A sprint is a clearly defined period with the start and finish date when the team is set out to complete a set number of tasks. Sprints are the basis of Scrum, Agile, and DevOps — teams divide their workload into smaller manageable chunks and track the results of each sprint. Each of these periods is treated like a mini-project with a beforehand planning, risk assessment, responsibility assignments, and post-sprint analysis.
Each project is composed of a series of sprints. Because each sprint is evaluated, it’s easy to spot issues early on and remove them on the next sprint — so the workflow is constantly optimized.
What are the metrics for software development?
Software development metrics are quantitative values that allow measure software development project’s quality, performance, and team’s health. They help to improve the development process as the project moves along and can be used for the team’s future work to improve planning and organization.
There are six main types of software development metrics:
- Formal code metrics — these are objective qualitative values that calculate how much work was performed by the team by determining the number of the lines of code (LOC), Instruction Path Length, and others.
- Developer efficiency metrics — the team can calculate assignment code, active days, and time spent on the task.
- Agile process metrics — when the project is broken into sprints, the team can measure the efficiency of smaller parts of the project – lead time (how much time was spent for a certain development stage, which may contain several sprints), cycle time (one sprint usually falls under a single cycle), and velocity (how many tasks were done in a particular time frame).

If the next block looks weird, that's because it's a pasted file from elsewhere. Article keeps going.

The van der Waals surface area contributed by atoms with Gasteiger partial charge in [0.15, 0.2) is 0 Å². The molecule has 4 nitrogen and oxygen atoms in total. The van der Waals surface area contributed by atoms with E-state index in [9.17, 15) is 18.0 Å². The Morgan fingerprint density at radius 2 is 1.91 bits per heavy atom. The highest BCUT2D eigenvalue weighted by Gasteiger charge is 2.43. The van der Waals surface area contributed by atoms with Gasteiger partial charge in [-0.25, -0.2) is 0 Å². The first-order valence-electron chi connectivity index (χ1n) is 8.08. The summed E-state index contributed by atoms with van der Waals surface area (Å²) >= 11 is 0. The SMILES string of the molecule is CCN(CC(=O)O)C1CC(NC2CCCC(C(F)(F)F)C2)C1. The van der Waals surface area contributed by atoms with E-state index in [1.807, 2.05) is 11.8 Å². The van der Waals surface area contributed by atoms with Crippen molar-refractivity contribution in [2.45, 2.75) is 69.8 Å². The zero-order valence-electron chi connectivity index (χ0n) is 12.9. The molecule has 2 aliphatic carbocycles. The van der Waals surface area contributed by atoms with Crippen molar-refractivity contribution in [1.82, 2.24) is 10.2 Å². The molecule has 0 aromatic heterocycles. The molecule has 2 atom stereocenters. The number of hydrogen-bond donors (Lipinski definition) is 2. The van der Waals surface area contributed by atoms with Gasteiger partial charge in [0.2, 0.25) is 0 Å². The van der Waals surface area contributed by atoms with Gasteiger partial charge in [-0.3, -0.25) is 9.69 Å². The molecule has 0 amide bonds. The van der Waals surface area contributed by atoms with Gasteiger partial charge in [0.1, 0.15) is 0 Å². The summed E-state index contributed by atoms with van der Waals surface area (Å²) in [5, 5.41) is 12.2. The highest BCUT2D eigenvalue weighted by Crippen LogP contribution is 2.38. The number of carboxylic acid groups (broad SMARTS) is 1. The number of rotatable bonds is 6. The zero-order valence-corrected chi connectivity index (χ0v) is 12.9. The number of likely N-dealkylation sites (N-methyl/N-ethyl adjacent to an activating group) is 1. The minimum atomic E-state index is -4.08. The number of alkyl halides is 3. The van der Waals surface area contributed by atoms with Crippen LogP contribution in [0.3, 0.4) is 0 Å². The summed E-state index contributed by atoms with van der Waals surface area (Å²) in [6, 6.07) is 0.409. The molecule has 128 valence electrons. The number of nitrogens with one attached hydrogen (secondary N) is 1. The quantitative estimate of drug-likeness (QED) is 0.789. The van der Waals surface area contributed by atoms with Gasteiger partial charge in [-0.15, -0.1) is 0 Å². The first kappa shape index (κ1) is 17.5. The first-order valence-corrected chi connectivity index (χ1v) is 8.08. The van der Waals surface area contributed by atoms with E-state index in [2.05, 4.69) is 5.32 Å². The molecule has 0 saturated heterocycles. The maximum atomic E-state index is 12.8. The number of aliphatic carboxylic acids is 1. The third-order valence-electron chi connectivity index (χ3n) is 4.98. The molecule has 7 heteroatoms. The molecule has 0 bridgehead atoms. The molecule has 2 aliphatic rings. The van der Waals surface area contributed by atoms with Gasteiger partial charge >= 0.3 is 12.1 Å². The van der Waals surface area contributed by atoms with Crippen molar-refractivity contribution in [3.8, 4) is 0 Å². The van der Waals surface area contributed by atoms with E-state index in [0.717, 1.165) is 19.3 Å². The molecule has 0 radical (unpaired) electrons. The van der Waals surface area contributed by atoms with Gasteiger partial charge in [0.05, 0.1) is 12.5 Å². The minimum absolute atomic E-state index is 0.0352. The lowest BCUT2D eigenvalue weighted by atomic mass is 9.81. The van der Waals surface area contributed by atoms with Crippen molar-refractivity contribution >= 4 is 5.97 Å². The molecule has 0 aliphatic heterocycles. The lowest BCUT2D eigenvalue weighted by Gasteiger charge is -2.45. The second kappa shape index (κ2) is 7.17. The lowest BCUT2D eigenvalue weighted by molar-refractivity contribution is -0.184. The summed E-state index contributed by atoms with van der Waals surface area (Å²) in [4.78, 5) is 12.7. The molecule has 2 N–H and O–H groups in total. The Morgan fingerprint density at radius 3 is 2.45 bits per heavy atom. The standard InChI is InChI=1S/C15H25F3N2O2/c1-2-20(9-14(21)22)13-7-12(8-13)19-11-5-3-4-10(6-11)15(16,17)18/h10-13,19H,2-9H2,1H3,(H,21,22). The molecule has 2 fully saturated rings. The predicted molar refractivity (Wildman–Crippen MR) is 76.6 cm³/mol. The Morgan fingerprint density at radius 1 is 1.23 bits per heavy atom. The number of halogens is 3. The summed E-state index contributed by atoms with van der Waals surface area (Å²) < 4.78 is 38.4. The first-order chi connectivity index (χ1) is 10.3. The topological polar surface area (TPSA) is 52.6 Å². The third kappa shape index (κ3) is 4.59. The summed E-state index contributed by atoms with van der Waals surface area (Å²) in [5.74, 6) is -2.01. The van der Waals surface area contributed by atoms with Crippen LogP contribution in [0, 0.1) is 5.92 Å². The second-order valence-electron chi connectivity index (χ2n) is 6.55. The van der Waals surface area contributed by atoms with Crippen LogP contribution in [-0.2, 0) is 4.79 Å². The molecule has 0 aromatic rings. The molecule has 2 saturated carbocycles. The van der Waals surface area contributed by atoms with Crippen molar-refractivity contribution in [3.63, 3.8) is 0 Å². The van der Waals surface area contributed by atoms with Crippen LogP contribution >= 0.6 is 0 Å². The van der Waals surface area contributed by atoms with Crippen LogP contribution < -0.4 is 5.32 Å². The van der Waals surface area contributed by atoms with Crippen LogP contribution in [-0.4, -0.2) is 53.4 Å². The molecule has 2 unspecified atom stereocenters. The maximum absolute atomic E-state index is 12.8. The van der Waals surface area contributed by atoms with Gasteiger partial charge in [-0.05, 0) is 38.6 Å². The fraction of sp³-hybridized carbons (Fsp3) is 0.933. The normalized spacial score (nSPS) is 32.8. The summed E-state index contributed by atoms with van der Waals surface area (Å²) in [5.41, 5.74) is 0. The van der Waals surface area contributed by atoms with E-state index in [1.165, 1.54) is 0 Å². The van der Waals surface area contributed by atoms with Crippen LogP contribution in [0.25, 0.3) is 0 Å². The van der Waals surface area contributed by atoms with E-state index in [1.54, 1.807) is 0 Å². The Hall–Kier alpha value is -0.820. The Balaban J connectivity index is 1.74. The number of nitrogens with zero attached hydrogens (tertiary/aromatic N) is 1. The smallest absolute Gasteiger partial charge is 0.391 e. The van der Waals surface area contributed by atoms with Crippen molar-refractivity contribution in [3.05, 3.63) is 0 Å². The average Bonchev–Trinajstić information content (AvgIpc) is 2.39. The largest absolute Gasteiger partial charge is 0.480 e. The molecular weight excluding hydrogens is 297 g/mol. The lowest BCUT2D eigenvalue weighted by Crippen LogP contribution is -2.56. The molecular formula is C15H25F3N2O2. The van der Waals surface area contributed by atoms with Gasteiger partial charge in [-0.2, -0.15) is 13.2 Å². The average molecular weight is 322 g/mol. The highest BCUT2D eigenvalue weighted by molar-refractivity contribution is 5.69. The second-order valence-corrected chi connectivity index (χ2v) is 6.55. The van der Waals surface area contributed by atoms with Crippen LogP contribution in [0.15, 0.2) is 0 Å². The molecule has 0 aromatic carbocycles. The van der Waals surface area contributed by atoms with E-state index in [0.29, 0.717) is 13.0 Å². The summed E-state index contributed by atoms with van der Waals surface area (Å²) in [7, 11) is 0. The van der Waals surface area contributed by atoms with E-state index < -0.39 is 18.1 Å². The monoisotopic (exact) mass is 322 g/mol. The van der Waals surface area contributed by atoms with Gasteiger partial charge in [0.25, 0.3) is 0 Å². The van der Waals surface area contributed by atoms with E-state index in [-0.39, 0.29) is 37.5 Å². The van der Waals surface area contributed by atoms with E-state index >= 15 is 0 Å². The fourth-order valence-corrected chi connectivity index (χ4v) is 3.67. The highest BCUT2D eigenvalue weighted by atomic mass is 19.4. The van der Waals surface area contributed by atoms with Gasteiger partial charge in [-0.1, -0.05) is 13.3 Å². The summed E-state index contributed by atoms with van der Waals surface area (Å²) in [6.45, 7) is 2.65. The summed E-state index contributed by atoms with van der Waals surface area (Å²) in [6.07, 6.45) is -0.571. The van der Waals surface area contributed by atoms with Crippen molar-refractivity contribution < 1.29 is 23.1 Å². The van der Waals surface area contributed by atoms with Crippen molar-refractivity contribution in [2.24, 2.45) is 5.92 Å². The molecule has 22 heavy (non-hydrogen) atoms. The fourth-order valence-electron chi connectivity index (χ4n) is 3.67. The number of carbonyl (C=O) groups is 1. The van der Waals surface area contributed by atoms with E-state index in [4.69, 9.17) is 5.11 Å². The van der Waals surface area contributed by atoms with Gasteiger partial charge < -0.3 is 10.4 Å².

- Operational metrics — these metrics check the software’s running characteristics and determines how effective the company staff is at maintaining the tool without third-party help. Mean Time Between Failures and Mean Time to Recover (MTTR) check how the software will run in natural circumstances and how equipped is the in-house team in handling the load.
- Test metrics — test metrics evaluate the code coverage — how much code was tested, the number of bugs, and the percentage of tech debt.
- Customer satisfaction — the team gets insights on end-users’ reactions to the product by measuring Net Promoter Score, Customer Satisfaction Score, and Customer Effort Score. These metrics evaluate, respectively, whether users would recommend the product and if they are satisfied with the result.
Agile metrics are a part of software networks, and they can comprise of other categories, as you can notice from our guide.